Ireland’s bowlers can defuse Namibia’s ‘bomb squad’ and secure spot in Super 12s

New venue in Sharjah could see a high-scoring encounter in winner-takes-all tie

Josh Little has had an outstanding tournament with the ball for Ireland. Photograph: Pankaj Nangia/Inpho

Josh Little has had an outstanding tournament with the ball for Ireland. Photograph: Pankaj Nangia/Inpho

 

T20 World Cup: Ireland v Namibia, Sharjah, Friday, 11am Irish time – Live on Sky Sports

From the moment the World T20 draw was made and Ireland were put in a group alongside the Netherlands, Namibia and Sri Lanka, Friday’s last initial group game against the African side was earmarked by many as the defining clash.

Sri Lanka were always favourites to top the group. While Wednesday’s defeat to them was disappointing, a comprehensive victory over a fancied Dutch outfit earlier this week leaves Ireland taking on Namibia knowing the winner will join the world’s top sides in the Super 12s.

Those involved in elite sport will never see losing a game – as Ireland did against Sri Lanka – as part of the plan, but Ireland coach Graham Ford did admit after that loss that this is a situation he would have taken before arriving in the UAE.

“Of course [we would have]. Obviously you’re always greedy as a coach. You want to win everything and you want to have a nice easy last fixture and say ‘well, we’re already through’.

“But realistically you attack that we’re still alive, we’re still in the competition, and that’s the important thing.”

On paper Ireland are favourites. There has only been one competitive meeting between these two before. Ireland came out on top in the 2019 qualifiers for this World T20.

That being said, Namibia have already exceeded pre-tournament expectations by beating the Netherlands in impressive fashion, chasing down a good total of 164.

Namibian coach Pierre de Bruyn labelled his side’s middle order as the ‘bomb squad’ in the build-up to the tournament. Aside from the fact that he has blatantly stolen the line from Rassie Erasmus and the Springboks, De Bruyn’s bomb squad did back him up in the Netherlands win, no one more so than David Wiese with his match-winning knock of 66 off 40 balls.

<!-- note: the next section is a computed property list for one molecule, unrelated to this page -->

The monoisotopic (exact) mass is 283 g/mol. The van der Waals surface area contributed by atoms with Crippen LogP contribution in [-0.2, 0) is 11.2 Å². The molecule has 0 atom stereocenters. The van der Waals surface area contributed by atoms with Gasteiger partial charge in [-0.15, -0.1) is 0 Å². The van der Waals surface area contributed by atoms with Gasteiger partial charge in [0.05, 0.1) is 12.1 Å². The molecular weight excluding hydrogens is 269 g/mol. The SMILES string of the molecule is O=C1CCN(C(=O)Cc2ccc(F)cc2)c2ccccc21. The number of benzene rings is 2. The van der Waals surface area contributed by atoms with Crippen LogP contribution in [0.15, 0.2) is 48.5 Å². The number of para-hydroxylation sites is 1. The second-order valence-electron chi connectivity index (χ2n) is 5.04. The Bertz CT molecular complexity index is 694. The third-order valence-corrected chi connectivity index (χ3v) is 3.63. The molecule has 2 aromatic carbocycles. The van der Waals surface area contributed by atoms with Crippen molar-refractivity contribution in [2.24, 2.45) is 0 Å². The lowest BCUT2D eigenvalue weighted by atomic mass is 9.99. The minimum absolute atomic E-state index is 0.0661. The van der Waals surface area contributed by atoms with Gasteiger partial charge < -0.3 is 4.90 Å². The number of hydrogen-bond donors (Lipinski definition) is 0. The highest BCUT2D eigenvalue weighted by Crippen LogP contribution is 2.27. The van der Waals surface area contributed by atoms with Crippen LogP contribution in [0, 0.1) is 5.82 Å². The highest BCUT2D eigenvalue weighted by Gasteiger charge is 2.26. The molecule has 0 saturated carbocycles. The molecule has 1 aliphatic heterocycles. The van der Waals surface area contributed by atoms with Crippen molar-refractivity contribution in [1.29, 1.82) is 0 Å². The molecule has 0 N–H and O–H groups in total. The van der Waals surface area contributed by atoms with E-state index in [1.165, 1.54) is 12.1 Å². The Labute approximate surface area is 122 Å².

Ireland head coach Graham Ford is preparing for a new venue in Sharjah for Friday’s winners-takes-all clash with Namibia. Photograph: Photograph: Tommy Dickson/Inpho
Ireland head coach Graham Ford is preparing for a new venue in Sharjah for Friday’s winners-takes-all clash with Namibia. Photograph: Photograph: Tommy Dickson/Inpho

Namibia’s middle order may be destructive, but Ireland have the edge on the bowling front. Josh Little is in career best form having taken five wickets with an economy of less than a run a ball across the two games so far, while Mark Adair and Craig Young have also been economical.

Namibian left-arm spinner Bernard Scholtz is in decent form, but generally their attack has been more expensive than Ireland’s so far in the tournament. Such figures bode well for an Irish batting line-up that will be looking to put Wednesday’s Sri Lanka disappointment behind them.

It is difficult to predict what changes may or may not be made to the Ireland side given Friday’s game takes place at a new venue, Sharjah. Ford acknowledged that he has spoken to people who have recently played at the ground, but declined to reveal what he has learned about conditions there.

Sharjah has historically been a flat batting paradise, but it played more slowly and was more receptive to spin during the recent IPL. If this trend continues, Ireland do have spinners Ben White and Andrew McBrine waiting in the wings.

Playing more than one spinner would certainly be harsh on one of the pace trio of Little, Young and Adair who impressed against Sri Lanka, while Curtis Campher showed his game-changing ability against the Netherlands.

Big decisions lie ahead then. The most likely change would be White or McBrine to come in for Simi Singh who has been a touch expensive.

Ireland were trending upwards before the Sri Lanka game. Expect them to regroup and beat a competitive Namibia side, ensuring progression in a World T20 for the first time since 2012.

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